New requirements for crypto-asset service providers
Amongst other conduct of business rules, particular emphasis is placed on consumer protection, market integrity and market abuse prevention. The Regulation introduces provisions requiring crypto-asset service providers to act honestly, fairly and professionally for the benefit of existing and potential customers. In addition, crypto-asset service providers are required to warn clients of the risks associated with cryptocurrency transactions. All information about services and marketing materials must be truthful, transparent and not misleading to consumers. In addition to the risks involved, pricing policies and the environmental impact of the services must also be openly communicated to existing and potential customers.
It will be necessary for crypto-asset businesses to have clear complaint management procedures and processes in place to protect clients’ crypto-assets as well as the prevention, management and disclosure of conflicts of interest to comply with the Regulation. Some crypto-asset service providers will also need to plan adequate winding-up procedures to avoid economic harm to clients and adverse effects on the financial market in the event of cessation of operations.
MiCAR also provides rules to prohibit market manipulation and abuse, including where assets are traded using information that is not publicly available on the market or where such information is illegally disclosed. Other actions that could lead to client harm and market disruption are also foreseen. In this respect, the MiCAR provisions are like the rules of the Market Abuse Regulation, which is relevant for traditional financial services, albeit to a lesser extent.
A new phase in the evolution of crypto-assets
When MiCAR enters full force, crypto-assets will become a new type of regulated financial instrument, and the companies that provide related services will become financial service providers. Not only will they have to define and formalise procedures and processes that comply with the Regulation, but they will also have to assess consumer protection issues and impose prudential requirements on company managers.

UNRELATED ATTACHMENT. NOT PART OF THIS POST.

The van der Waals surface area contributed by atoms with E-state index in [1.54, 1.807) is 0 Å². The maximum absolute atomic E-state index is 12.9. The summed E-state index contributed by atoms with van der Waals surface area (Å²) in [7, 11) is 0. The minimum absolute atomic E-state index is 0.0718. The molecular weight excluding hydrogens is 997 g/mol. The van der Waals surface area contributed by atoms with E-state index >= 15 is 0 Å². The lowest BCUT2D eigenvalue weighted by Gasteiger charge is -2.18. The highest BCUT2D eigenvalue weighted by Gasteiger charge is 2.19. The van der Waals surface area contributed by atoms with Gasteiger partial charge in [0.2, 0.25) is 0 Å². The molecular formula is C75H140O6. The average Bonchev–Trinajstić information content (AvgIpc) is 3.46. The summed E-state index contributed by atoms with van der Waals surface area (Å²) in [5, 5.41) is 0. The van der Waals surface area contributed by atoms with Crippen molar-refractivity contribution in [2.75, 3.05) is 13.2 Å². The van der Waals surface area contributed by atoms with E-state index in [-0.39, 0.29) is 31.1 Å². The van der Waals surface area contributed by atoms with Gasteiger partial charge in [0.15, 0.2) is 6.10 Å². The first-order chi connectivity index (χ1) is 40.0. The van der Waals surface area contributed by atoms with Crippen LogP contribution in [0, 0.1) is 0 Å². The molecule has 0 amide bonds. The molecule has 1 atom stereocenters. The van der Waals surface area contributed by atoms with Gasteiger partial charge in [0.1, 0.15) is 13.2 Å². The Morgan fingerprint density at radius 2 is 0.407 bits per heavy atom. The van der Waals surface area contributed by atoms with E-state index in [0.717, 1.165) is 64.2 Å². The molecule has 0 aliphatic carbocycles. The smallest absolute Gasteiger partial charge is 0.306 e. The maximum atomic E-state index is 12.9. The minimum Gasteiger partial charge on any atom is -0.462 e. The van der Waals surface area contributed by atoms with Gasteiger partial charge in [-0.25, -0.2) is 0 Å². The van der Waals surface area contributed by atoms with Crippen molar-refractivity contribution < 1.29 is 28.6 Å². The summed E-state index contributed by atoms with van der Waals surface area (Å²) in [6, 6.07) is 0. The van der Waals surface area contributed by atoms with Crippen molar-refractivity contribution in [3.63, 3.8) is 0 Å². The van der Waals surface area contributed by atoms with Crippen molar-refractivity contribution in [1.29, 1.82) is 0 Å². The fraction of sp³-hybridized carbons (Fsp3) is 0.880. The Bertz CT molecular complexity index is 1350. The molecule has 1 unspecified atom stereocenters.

The Regulation will provide more clarity and, most importantly, oversight in an increasingly valuable market for crypto-asset services. It will be interesting to see the impact of crypto-asset regulation at the EU level on existing financial market players, such as credit institutions, which will not need a separate licence to operate under MiCAR. With other key EU legislation governing digital assets (6th AML Directive, DLT Pilot Regime, Dora, DAC8), MiCAR will open a new phase in the evolution of crypto-asset markets in the EU.
A look at Lithuania
Earlier this autumn, the Ministry of Finance of the Republic of Lithuania announced that the Bank of Lithuania will be the licensing and prudential supervision authority, whereas the Financial Crime Investigation Service will be responsible for the prevention of money laundering and terrorist financing together with the Bank of Lithuania. The Ministry of Finance also recommended that the date of application for MiCAR in Lithuania be earlier than 30 December 2024. The Bank of Lithuania has already organised a consultation session on MiCAR requirements and plans to develop guidelines to help prepare for the MiCAR compliance and licensing process this year.
Although it has yet to be confirmed whether MiCAR will come into force in Lithuania at an earlier date, preparations should be made now. The licensing process is lengthy and demanding, and MiCAR requirements set high business and compliance standards for service providers. Even those crypto-asset service providers with registration under the Law on Prevention of Money Laundering and Terrorist Financing of the Republic of Lithuania should assess what additional procedures, policies and processes will need to be implemented, whether they have proportionate staffing levels for their services and clients, and more.
If you want to discuss how MiCAR may affect your business,explore the possibilities, and get more information on the licensing process, please contact Sorainen associate Akvilė Jurkaitytė.